growing oyster mushrooms

The oyster mushroom is one of the easiest to grow.  Available free on the internet is a +300 page handbook on oyster mushroom cultivation which has as its central premise that: “Mushroom cultivation has been evaluated as an effective means for poverty alleviation in developing countries due to its possibility of low cost production, high profit and quick return”.  A handy insight into mushroom growing around the world.

I purchased grain spawn grey dove oyster (Pleurotus ostreatus) in February and today I harvested some of the mushrooms from my grow box and sauteed them with olive oil and chopped garlic – delicious.  In fact the whole meal was delectable – home made whole wheat bread, home brewed dark German style beer, free range eggs (my hens are producing approximately 9 a day) and mounds of garlic, lettuce and other greens from the raised beds.

But to return to the oyster mushrooms.  I have two operations going – an outdoor mushroom shelter where I am waiting for them to emerge from tulip poplar logs, and an indoor grow box.  For the grow box I submerged a bale of straw in water for several days, then packed the straw (substrate) into a plastic grow container which is 36″ long, 22″ wide and 7″ high, sprinkled with grain spawn.

after thoroughly wetting the straw, time to empty the water

plastic grow container packed with straw sprinkled with grain spawn

grow box incubating in warm, dark enclosure

straw blanketed with mycelium

I enclosed the container fully in a black trash bag for a few weeks in the upstairs room where it is warm, checking that it was moist at all times.  The black trash bag prevented cereal seeds from sprouting.  When the fungus (mycelium sounds better) had colonized the straw (the  straw was covered with a soft white layer), I made a plastic (see through) tent over the container  to maintain a high humidity level.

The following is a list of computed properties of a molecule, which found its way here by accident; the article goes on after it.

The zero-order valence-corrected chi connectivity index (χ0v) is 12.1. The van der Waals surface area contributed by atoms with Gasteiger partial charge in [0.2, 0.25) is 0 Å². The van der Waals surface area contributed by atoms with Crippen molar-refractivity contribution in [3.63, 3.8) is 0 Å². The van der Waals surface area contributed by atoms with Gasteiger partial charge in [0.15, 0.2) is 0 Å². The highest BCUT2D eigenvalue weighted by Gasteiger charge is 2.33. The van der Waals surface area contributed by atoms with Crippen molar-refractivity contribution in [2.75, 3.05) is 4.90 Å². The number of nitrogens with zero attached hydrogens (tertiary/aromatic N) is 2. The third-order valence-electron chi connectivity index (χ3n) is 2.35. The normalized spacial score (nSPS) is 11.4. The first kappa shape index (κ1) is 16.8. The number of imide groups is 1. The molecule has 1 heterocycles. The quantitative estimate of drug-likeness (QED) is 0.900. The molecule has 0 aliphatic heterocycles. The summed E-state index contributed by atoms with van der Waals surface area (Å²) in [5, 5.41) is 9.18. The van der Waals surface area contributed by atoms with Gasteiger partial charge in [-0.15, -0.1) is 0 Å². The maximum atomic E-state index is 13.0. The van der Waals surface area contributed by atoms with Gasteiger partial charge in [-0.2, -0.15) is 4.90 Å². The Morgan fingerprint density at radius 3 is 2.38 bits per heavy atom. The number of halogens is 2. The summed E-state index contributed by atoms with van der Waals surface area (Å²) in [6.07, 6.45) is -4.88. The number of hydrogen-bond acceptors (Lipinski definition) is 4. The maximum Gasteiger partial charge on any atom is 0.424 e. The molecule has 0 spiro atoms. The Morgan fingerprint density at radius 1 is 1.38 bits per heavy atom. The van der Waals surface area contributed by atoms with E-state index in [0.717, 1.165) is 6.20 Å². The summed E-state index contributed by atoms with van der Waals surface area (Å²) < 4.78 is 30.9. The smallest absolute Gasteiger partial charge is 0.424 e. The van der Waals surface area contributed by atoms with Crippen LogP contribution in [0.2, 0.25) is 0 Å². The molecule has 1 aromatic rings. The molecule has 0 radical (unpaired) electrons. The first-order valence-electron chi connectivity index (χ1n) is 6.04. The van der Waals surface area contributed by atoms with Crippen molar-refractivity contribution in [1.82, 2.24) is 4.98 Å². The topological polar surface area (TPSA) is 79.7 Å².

wood frame for plastic tent

plastic tent enclosing grow box

My first mistake was to allow outside light to hit the container.  The mycelium staggered from the light onslaught, visibly slowed its efforts and appeared to assume a yellowish pallor – presumably it was thinning and showing the straw underneath .  I moved the container to a less bright area of the upstairs room and hoped growing activities would resume, but when activity had obviously abated, I concluded the room temperature was too high (my second mistake).  So I relocated the container to the basement where it is cooler and there is some but not much outside natural light.  And the mycelium got back into the swing of life and began growing actively.  I have also been adding coffee grounds from my cappucino machine (my afternoon indulgence) and the grounds have been colonized but have not yet produced mushrooms.

the first arrivals

the advance guard establishes itself
ready for picking

6 thoughts on “growing oyster mushrooms”

  1. Hi.
    You didn’t pasteurise and you didn’t chop the straw short? I’d be delighted to think I could avoid those tedious tasks.
    What sort of yields you getting from a bale?
    At what rate/ratio do you add the spawn?


    1. Thank you for your comment and sorry for delay in getting back. My mushroom growing did not do well last year when I transferred activities outside. This year I will be focusing on shiitake and rethinking my approach and will post as I progress.

  2. I know a lot of time has passed since you wrote about the “free 300 page handbook” but I would like one if they are still available. Where to go for it ?

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